When Tapping, Don’t Disregard Red Maple

When Tapping, Don’t Disregard Red Maple

At a recent meeting of maple producers in New England, I asked the question, “How many people would never tap a red maple?” Half the audience raised their hands. There were a number of reasons given, including fear of low sugar content or bad-tasting syrup; it’s been theorized that since red maple buds swell earlier than sugar maple, the syrup might taste buddy. And yet, when I’ve talked to people who actually tap red maples, it seems that many of these fears are unfounded. Add to this the fact that the existing red maple resource in the Northeast is huge and expanding – Vermont has 40 million live red maples at least 10 inches in diameter; Maine, Pennsylvania, and New York have far greater numbers – and it seems that many sugarmakers would be wise to give red maple a second look.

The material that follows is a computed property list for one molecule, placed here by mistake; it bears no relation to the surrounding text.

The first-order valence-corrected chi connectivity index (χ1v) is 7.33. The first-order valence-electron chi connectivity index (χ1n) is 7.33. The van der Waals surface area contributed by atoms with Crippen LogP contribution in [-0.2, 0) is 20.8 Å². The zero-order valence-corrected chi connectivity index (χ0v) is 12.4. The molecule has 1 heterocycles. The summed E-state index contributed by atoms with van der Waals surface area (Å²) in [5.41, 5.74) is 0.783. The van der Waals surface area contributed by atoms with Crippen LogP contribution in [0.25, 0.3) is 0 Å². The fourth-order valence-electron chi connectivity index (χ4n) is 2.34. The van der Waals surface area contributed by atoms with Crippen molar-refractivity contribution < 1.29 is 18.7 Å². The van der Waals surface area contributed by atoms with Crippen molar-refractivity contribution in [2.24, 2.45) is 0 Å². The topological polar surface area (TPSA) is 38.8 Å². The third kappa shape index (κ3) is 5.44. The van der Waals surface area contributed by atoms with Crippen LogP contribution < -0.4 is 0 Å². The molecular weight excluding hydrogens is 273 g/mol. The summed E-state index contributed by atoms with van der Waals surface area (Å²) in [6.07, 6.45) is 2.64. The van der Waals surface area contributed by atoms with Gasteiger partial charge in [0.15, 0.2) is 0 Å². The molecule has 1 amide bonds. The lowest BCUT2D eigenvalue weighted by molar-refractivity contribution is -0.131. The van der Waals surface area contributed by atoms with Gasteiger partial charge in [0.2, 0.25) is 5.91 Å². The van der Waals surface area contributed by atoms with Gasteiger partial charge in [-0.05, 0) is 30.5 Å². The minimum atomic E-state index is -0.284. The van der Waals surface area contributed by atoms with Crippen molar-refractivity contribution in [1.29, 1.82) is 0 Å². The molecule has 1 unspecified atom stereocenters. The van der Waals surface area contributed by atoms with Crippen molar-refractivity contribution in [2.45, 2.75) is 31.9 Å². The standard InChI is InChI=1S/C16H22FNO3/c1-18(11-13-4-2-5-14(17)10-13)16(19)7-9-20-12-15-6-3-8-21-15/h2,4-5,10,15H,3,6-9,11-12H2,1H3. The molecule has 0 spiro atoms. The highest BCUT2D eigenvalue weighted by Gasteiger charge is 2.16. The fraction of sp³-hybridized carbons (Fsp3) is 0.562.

There are several reasons why red maple is flourishing throughout the region. Red maple grows fast and will usually outstrip the growth of sugar maple and beech in abandoned farm fields. Human-caused events – the introduction of chestnut and elm blight, high grading, and fire suppression (fire is more damaging to red maple than most other hardwoods) – have all caused red maple to become more competitive in our forests. Red maple is more resistant to ozone and acid rain, and in some areas where air pollution contributes to mortality of mature sugar maple, the canopy is being replaced by red maple. Although red maple is susceptible to several unsightly leaf diseases, insect defoliation is usually less severe in red maple than in sugar maple. Forest tent caterpillars avoid it altogether. Keeping red maples in a sugarbush adds to its diversity, and a diverse sugarbush will experience less insect and disease damage than a stand of pure sugar maple.